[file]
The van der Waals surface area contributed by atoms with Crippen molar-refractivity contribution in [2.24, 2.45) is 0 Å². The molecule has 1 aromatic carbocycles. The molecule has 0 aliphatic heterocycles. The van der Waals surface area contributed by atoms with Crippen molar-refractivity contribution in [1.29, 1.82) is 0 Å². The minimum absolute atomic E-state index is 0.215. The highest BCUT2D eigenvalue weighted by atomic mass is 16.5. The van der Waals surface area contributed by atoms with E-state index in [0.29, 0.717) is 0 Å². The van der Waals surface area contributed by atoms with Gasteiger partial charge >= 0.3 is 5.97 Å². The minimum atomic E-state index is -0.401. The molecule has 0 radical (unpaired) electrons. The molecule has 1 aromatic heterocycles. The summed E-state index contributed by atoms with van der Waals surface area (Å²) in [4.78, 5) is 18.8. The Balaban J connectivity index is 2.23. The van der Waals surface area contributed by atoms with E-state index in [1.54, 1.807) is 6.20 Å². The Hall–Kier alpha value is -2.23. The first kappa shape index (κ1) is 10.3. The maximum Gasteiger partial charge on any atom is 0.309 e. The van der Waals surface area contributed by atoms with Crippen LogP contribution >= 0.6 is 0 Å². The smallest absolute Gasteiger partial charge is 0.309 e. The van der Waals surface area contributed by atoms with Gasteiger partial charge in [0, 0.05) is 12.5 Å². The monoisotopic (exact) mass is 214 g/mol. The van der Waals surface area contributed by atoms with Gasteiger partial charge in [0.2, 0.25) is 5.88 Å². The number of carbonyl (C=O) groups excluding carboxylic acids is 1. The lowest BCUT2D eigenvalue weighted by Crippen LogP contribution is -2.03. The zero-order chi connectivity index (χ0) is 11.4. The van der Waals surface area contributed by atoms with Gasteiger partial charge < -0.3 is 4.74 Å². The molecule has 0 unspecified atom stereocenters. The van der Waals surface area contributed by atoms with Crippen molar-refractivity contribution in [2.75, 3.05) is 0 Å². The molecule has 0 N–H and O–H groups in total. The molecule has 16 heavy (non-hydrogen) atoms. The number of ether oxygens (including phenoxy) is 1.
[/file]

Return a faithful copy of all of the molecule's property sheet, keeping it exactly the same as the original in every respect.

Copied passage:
The van der Waals surface area contributed by atoms with Crippen molar-refractivity contribution in [2.24, 2.45) is 0 Å². The molecule has 1 aromatic carbocycles. The molecule has 0 aliphatic heterocycles. The van der Waals surface area contributed by atoms with Crippen molar-refractivity contribution in [1.29, 1.82) is 0 Å². The minimum absolute atomic E-state index is 0.215. The highest BCUT2D eigenvalue weighted by atomic mass is 16.5. The van der Waals surface area contributed by atoms with E-state index in [0.29, 0.717) is 0 Å². The van der Waals surface area contributed by atoms with Gasteiger partial charge >= 0.3 is 5.97 Å². The minimum atomic E-state index is -0.401. The molecule has 0 radical (unpaired) electrons. The molecule has 1 aromatic heterocycles. The summed E-state index contributed by atoms with van der Waals surface area (Å²) in [4.78, 5) is 18.8. The Balaban J connectivity index is 2.23. The van der Waals surface area contributed by atoms with E-state index in [1.54, 1.807) is 6.20 Å². The Hall–Kier alpha value is -2.23. The first kappa shape index (κ1) is 10.3. The maximum Gasteiger partial charge on any atom is 0.309 e. The van der Waals surface area contributed by atoms with Crippen LogP contribution >= 0.6 is 0 Å². The smallest absolute Gasteiger partial charge is 0.309 e. The van der Waals surface area contributed by atoms with Gasteiger partial charge in [0, 0.05) is 12.5 Å². The monoisotopic (exact) mass is 214 g/mol. The van der Waals surface area contributed by atoms with Gasteiger partial charge in [0.2, 0.25) is 5.88 Å². The number of carbonyl (C=O) groups excluding carboxylic acids is 1. The lowest BCUT2D eigenvalue weighted by Crippen LogP contribution is -2.03. The zero-order chi connectivity index (χ0) is 11.4. The van der Waals surface area contributed by atoms with Gasteiger partial charge < -0.3 is 4.74 Å². The molecule has 0 unspecified atom stereocenters. The van der Waals surface area contributed by atoms with Crippen molar-refractivity contribution in [2.75, 3.05) is 0 Å². The molecule has 0 N–H and O–H groups in total. The molecule has 16 heavy (non-hydrogen) atoms. The number of ether oxygens (including phenoxy) is 1.